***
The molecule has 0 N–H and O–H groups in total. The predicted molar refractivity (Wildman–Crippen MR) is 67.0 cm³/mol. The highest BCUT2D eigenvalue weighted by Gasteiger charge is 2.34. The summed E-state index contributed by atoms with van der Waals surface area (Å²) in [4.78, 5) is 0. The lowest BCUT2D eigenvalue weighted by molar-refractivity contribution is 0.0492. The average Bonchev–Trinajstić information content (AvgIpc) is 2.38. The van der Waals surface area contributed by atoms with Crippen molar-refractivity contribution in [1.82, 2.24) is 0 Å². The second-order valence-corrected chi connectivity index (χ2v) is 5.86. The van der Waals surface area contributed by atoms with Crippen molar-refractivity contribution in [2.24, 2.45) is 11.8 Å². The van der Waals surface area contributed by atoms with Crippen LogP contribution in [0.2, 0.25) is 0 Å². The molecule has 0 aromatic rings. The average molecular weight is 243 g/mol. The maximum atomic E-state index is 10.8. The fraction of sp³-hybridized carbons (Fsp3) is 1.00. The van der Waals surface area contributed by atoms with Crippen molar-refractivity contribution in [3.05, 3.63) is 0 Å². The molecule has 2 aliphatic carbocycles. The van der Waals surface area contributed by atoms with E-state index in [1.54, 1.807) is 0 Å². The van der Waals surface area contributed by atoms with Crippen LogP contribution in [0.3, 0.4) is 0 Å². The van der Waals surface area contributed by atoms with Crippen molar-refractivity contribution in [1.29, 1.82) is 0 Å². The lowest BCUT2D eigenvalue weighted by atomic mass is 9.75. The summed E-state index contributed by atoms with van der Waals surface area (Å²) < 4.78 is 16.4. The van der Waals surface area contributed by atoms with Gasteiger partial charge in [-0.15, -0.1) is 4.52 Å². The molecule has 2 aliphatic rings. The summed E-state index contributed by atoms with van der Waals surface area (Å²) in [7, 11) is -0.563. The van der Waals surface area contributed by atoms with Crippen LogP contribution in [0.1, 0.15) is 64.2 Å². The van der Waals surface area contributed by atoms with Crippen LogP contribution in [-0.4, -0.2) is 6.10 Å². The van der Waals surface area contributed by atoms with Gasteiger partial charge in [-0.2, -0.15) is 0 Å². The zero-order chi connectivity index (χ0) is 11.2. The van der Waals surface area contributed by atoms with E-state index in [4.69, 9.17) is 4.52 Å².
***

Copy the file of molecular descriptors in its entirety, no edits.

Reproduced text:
The molecule has 0 N–H and O–H groups in total. The predicted molar refractivity (Wildman–Crippen MR) is 67.0 cm³/mol. The highest BCUT2D eigenvalue weighted by Gasteiger charge is 2.34. The summed E-state index contributed by atoms with van der Waals surface area (Å²) in [4.78, 5) is 0. The lowest BCUT2D eigenvalue weighted by molar-refractivity contribution is 0.0492. The average Bonchev–Trinajstić information content (AvgIpc) is 2.38. The van der Waals surface area contributed by atoms with Crippen molar-refractivity contribution in [1.82, 2.24) is 0 Å². The second-order valence-corrected chi connectivity index (χ2v) is 5.86. The van der Waals surface area contributed by atoms with Crippen molar-refractivity contribution in [2.24, 2.45) is 11.8 Å². The van der Waals surface area contributed by atoms with Crippen LogP contribution in [0.2, 0.25) is 0 Å². The molecule has 0 aromatic rings. The average molecular weight is 243 g/mol. The maximum atomic E-state index is 10.8. The fraction of sp³-hybridized carbons (Fsp3) is 1.00. The van der Waals surface area contributed by atoms with Crippen molar-refractivity contribution in [3.05, 3.63) is 0 Å². The molecule has 2 aliphatic carbocycles. The van der Waals surface area contributed by atoms with E-state index in [1.54, 1.807) is 0 Å². The van der Waals surface area contributed by atoms with Crippen LogP contribution in [0.3, 0.4) is 0 Å². The van der Waals surface area contributed by atoms with Crippen molar-refractivity contribution in [1.29, 1.82) is 0 Å². The lowest BCUT2D eigenvalue weighted by atomic mass is 9.75. The summed E-state index contributed by atoms with van der Waals surface area (Å²) < 4.78 is 16.4. The van der Waals surface area contributed by atoms with Gasteiger partial charge in [-0.15, -0.1) is 4.52 Å². The molecule has 2 aliphatic rings. The summed E-state index contributed by atoms with van der Waals surface area (Å²) in [7, 11) is -0.563. The van der Waals surface area contributed by atoms with Crippen LogP contribution in [0.1, 0.15) is 64.2 Å². The van der Waals surface area contributed by atoms with Crippen LogP contribution in [-0.4, -0.2) is 6.10 Å². The van der Waals surface area contributed by atoms with Gasteiger partial charge in [-0.2, -0.15) is 0 Å². The zero-order chi connectivity index (χ0) is 11.2. The van der Waals surface area contributed by atoms with E-state index in [4.69, 9.17) is 4.52 Å².